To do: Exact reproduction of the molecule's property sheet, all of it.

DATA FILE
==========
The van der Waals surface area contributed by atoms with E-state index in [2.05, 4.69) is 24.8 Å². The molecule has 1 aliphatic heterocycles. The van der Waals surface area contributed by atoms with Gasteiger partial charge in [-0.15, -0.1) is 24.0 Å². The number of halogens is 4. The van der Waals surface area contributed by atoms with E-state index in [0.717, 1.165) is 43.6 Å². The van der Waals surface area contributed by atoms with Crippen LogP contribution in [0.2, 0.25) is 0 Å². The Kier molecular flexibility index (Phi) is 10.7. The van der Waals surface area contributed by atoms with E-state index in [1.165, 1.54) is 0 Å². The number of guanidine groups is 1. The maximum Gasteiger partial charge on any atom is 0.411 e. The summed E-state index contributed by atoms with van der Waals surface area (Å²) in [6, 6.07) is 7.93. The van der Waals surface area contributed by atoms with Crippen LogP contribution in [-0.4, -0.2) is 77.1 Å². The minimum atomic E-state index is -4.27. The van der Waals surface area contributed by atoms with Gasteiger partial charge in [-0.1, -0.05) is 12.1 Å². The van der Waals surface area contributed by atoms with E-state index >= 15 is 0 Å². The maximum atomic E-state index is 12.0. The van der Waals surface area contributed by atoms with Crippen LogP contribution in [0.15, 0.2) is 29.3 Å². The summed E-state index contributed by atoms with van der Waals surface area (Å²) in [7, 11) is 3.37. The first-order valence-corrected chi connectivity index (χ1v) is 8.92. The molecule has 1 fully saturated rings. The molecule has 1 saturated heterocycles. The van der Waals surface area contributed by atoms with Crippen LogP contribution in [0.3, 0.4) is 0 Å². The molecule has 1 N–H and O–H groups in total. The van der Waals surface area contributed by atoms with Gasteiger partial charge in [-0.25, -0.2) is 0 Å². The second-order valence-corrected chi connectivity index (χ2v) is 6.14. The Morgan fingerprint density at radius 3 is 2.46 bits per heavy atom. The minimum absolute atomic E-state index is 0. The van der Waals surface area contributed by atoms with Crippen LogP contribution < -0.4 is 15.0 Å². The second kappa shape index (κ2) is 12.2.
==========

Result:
The van der Waals surface area contributed by atoms with E-state index in [2.05, 4.69) is 24.8 Å². The molecule has 1 aliphatic heterocycles. The van der Waals surface area contributed by atoms with Gasteiger partial charge in [-0.15, -0.1) is 24.0 Å². The number of halogens is 4. The van der Waals surface area contributed by atoms with E-state index in [0.717, 1.165) is 43.6 Å². The van der Waals surface area contributed by atoms with Crippen LogP contribution in [0.2, 0.25) is 0 Å². The Kier molecular flexibility index (Phi) is 10.7. The van der Waals surface area contributed by atoms with E-state index in [1.165, 1.54) is 0 Å². The number of guanidine groups is 1. The maximum Gasteiger partial charge on any atom is 0.411 e. The summed E-state index contributed by atoms with van der Waals surface area (Å²) in [6, 6.07) is 7.93. The van der Waals surface area contributed by atoms with Crippen LogP contribution in [-0.4, -0.2) is 77.1 Å². The minimum atomic E-state index is -4.27. The van der Waals surface area contributed by atoms with Gasteiger partial charge in [-0.1, -0.05) is 12.1 Å². The van der Waals surface area contributed by atoms with E-state index >= 15 is 0 Å². The maximum atomic E-state index is 12.0. The van der Waals surface area contributed by atoms with Crippen LogP contribution in [0.15, 0.2) is 29.3 Å². The summed E-state index contributed by atoms with van der Waals surface area (Å²) in [7, 11) is 3.37. The first-order valence-corrected chi connectivity index (χ1v) is 8.92. The molecule has 1 fully saturated rings. The molecule has 1 saturated heterocycles. The van der Waals surface area contributed by atoms with Crippen LogP contribution in [0.3, 0.4) is 0 Å². The molecule has 1 N–H and O–H groups in total. The van der Waals surface area contributed by atoms with Gasteiger partial charge in [-0.25, -0.2) is 0 Å². The second-order valence-corrected chi connectivity index (χ2v) is 6.14. The Morgan fingerprint density at radius 3 is 2.46 bits per heavy atom. The minimum absolute atomic E-state index is 0. The van der Waals surface area contributed by atoms with Crippen LogP contribution < -0.4 is 15.0 Å². The second kappa shape index (κ2) is 12.2.